(laughs) Okay. So, here's what's going on: When I first was trying to break in—this was over ten years ago now, like fifteen—someone told me that your first five books were generally unpublishable. That was fairly good advice; I found that for most people it's really just your first novel; your second novel tends to get really good. For me, I did end up writing five experimental books that I never published; Elantris was my sixth book. Another piece of advice I got while I was working on it, however, was: you don't want to start with a big epic, the reason for that being is that you want to give a chance for readers to read something, you know, a single volume, or maybe one or two books before—so they can see, so they can trust you to finish a story before you jump into a big epic. It actually seemed like pretty good advice to me; it also works very well with publishing because approaching editors and things like that, you want to be able to send them a book, and if they reject it, but say, "Hey, I'd like to see something else by you; this wasn't the right project for me, but I like your writing." You can't really send them book two of that series, right? Because, you know, they want to see something new, and so I sat down to write a sequence of three or four standalone epic fantasy novels that potentially could have sequels maybe, but the idea was to make them standalone. But, kind of in my heart, I've always loved the big epic. You don't grow up reading Robert Jordan and Tad Williams and Melanie Rawn and people like this, without saying, "I want to do that." And so, what I started doing was actually building a hidden epic behind the scenes with all of these books, the idea being that there were characters who were crossing between the worlds. They would have a story that someday I would tell that wouldn't be directly important to the book itself, but would lay the groundwork and give foreshadowing to something very large coming.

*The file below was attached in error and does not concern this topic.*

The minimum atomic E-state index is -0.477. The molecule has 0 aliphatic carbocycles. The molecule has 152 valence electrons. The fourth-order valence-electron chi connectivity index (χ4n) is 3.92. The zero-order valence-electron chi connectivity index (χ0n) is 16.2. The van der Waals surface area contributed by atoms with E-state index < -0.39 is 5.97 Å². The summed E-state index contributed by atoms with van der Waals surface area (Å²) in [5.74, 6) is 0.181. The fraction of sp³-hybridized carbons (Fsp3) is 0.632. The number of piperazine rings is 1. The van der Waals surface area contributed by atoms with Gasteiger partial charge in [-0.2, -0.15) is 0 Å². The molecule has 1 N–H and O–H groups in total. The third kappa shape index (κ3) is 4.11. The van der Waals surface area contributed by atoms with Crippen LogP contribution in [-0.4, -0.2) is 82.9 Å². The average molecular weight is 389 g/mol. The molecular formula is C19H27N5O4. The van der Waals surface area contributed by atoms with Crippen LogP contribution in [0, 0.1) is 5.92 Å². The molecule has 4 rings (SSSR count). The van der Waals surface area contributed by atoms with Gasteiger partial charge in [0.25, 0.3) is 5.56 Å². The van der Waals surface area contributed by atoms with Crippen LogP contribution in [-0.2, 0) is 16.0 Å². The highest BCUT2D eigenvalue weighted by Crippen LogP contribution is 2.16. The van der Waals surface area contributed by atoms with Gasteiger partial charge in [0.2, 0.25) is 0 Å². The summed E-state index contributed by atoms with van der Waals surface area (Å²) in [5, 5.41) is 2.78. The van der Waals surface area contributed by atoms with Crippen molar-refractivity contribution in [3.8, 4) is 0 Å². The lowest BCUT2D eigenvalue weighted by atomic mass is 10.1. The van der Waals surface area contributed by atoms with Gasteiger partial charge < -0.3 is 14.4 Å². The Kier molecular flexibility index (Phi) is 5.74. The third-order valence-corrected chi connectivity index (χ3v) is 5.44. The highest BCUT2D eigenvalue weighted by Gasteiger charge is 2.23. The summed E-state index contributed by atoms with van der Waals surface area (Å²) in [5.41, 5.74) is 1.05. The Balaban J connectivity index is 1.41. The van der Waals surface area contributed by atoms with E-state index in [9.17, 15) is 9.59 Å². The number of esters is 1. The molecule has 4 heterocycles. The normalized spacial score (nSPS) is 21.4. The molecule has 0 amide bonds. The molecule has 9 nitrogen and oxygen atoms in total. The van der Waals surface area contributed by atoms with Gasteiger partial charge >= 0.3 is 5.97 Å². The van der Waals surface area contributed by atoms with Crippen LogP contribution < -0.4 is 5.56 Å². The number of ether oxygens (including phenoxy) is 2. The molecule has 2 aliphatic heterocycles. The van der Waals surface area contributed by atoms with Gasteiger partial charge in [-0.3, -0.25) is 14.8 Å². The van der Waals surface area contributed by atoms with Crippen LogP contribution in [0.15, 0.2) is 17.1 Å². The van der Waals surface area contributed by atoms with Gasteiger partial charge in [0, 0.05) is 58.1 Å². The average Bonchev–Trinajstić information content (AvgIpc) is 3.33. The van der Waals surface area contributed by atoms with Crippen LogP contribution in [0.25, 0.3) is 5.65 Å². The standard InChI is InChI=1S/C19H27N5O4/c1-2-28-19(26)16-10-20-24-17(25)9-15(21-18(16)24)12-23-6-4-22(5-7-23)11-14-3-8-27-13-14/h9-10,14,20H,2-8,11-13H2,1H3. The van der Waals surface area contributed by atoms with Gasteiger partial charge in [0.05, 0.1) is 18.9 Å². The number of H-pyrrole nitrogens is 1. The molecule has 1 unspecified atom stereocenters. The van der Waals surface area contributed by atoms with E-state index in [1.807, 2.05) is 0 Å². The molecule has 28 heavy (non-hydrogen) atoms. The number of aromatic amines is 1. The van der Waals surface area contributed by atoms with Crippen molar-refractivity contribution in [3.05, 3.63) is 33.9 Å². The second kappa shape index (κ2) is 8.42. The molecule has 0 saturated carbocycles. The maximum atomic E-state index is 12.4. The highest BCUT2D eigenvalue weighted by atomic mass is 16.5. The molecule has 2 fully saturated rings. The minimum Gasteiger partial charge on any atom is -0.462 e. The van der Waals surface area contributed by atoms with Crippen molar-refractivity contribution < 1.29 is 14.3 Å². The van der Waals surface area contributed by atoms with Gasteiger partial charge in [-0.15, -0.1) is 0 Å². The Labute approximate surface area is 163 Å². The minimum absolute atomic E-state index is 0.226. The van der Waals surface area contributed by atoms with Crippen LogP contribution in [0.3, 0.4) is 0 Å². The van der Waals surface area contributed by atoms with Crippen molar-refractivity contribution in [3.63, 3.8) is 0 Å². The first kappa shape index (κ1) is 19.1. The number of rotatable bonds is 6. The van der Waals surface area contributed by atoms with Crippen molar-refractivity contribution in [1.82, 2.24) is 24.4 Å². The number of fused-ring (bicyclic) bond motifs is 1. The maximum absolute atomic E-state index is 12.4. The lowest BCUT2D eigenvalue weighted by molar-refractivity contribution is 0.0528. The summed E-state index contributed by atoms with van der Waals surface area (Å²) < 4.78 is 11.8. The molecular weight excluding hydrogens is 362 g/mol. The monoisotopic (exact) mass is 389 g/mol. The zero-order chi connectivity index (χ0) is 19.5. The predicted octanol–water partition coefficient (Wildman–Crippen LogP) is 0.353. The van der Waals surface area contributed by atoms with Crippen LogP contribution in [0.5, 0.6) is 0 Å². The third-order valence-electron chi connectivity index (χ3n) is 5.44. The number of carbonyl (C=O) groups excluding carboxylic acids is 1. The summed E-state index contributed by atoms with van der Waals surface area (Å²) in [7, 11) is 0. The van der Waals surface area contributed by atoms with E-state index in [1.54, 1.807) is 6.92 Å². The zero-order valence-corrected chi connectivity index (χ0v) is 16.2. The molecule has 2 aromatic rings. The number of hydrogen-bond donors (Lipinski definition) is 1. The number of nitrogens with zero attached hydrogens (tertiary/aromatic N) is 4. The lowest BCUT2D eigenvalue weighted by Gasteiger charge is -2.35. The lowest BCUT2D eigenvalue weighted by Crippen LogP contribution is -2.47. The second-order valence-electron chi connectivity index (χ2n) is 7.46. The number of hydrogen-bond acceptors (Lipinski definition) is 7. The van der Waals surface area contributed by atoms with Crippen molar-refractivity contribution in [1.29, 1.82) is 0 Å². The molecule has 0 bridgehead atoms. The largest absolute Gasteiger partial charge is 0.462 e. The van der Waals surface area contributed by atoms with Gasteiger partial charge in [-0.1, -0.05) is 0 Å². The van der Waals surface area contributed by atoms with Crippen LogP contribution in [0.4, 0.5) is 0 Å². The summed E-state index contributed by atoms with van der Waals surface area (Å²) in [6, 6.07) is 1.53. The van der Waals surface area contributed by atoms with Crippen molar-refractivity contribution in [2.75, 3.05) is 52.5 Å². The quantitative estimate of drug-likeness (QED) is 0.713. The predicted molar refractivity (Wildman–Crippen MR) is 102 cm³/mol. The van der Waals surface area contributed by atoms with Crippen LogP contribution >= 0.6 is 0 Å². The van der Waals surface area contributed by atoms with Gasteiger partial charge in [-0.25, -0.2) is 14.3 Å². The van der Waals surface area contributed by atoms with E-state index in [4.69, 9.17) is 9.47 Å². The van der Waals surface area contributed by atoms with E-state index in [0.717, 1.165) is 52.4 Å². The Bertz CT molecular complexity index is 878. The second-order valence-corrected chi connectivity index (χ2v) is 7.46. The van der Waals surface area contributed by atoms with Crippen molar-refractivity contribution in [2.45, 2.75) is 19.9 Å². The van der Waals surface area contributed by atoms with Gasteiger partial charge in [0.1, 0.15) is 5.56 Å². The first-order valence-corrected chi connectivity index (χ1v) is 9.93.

And so I designed this thing—you know, I'm a worldbuilder—I designed this thing with a sequence of planets and a story behind the story, and people crossing between them. And so, when I wrote Elantris, I embedded all of this in there, and then my next books were in that sequence jumping around—some were before, some were after—and so there are these continuing characters. Well, years and years later, I decided I would finally start writing something big and epic; I was tired of not getting published; I was tired of all the advice people were giving me; I had written a couple of books that were not very good based on the advice that people had given me. I said, "I just want to write my big epic," and that's when I started Way of Kings, and wrote that. [?] And I’d done the launch into the big epic, some of these things are going to be more important to the series; it was kind of me honestly giving figuratively the bird to all of publishing, saying, you know, "You've told me that my books are too long, that two hundred thousand words is too long; I'm gonna write one that's four hundred thousand," so...you know: "I don't care; it's gonna be big and awesome and it's the book for me." I spent eighteen months working on this book, and right after I finished it, I sold Elantris. It sat on an editor's desk for a year and a half. He finally picked it up and read it, and tried to get a hold of me the next day wanting to buy it.